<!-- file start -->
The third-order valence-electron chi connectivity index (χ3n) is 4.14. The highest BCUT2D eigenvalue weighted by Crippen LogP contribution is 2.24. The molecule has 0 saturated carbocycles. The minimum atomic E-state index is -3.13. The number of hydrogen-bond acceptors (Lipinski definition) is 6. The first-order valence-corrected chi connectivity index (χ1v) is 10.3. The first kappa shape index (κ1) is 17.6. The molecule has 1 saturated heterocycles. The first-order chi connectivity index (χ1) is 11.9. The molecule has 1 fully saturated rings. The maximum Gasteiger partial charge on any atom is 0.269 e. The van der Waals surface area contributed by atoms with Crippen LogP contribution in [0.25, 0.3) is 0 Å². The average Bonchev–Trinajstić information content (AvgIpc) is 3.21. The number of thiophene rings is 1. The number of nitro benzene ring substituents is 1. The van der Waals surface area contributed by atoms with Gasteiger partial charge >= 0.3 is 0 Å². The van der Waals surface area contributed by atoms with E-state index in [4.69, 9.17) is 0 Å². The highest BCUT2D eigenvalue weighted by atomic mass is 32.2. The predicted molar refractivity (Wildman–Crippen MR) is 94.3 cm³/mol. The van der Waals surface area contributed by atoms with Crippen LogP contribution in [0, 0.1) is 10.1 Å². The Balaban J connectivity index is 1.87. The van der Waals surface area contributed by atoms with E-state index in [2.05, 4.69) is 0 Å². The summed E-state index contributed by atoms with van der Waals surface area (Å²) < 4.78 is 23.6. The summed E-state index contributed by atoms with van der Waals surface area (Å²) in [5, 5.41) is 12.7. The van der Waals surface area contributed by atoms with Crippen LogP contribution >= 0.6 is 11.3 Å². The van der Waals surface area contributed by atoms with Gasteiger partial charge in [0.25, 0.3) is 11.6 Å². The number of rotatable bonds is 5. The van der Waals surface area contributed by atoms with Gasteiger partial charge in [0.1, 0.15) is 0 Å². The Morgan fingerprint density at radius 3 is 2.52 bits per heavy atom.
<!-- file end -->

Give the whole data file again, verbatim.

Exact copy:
The third-order valence-electron chi connectivity index (χ3n) is 4.14. The highest BCUT2D eigenvalue weighted by Crippen LogP contribution is 2.24. The molecule has 0 saturated carbocycles. The minimum atomic E-state index is -3.13. The number of hydrogen-bond acceptors (Lipinski definition) is 6. The first-order valence-corrected chi connectivity index (χ1v) is 10.3. The first kappa shape index (κ1) is 17.6. The molecule has 1 saturated heterocycles. The first-order chi connectivity index (χ1) is 11.9. The molecule has 1 fully saturated rings. The maximum Gasteiger partial charge on any atom is 0.269 e. The van der Waals surface area contributed by atoms with Crippen LogP contribution in [0.25, 0.3) is 0 Å². The average Bonchev–Trinajstić information content (AvgIpc) is 3.21. The number of thiophene rings is 1. The number of nitro benzene ring substituents is 1. The van der Waals surface area contributed by atoms with Gasteiger partial charge >= 0.3 is 0 Å². The van der Waals surface area contributed by atoms with E-state index in [4.69, 9.17) is 0 Å². The highest BCUT2D eigenvalue weighted by atomic mass is 32.2. The predicted molar refractivity (Wildman–Crippen MR) is 94.3 cm³/mol. The van der Waals surface area contributed by atoms with Crippen LogP contribution in [0, 0.1) is 10.1 Å². The Balaban J connectivity index is 1.87. The van der Waals surface area contributed by atoms with E-state index in [2.05, 4.69) is 0 Å². The summed E-state index contributed by atoms with van der Waals surface area (Å²) < 4.78 is 23.6. The summed E-state index contributed by atoms with van der Waals surface area (Å²) in [5, 5.41) is 12.7. The van der Waals surface area contributed by atoms with Crippen LogP contribution >= 0.6 is 11.3 Å². The van der Waals surface area contributed by atoms with Gasteiger partial charge in [0.25, 0.3) is 11.6 Å². The number of rotatable bonds is 5. The van der Waals surface area contributed by atoms with Gasteiger partial charge in [0.1, 0.15) is 0 Å². The Morgan fingerprint density at radius 3 is 2.52 bits per heavy atom.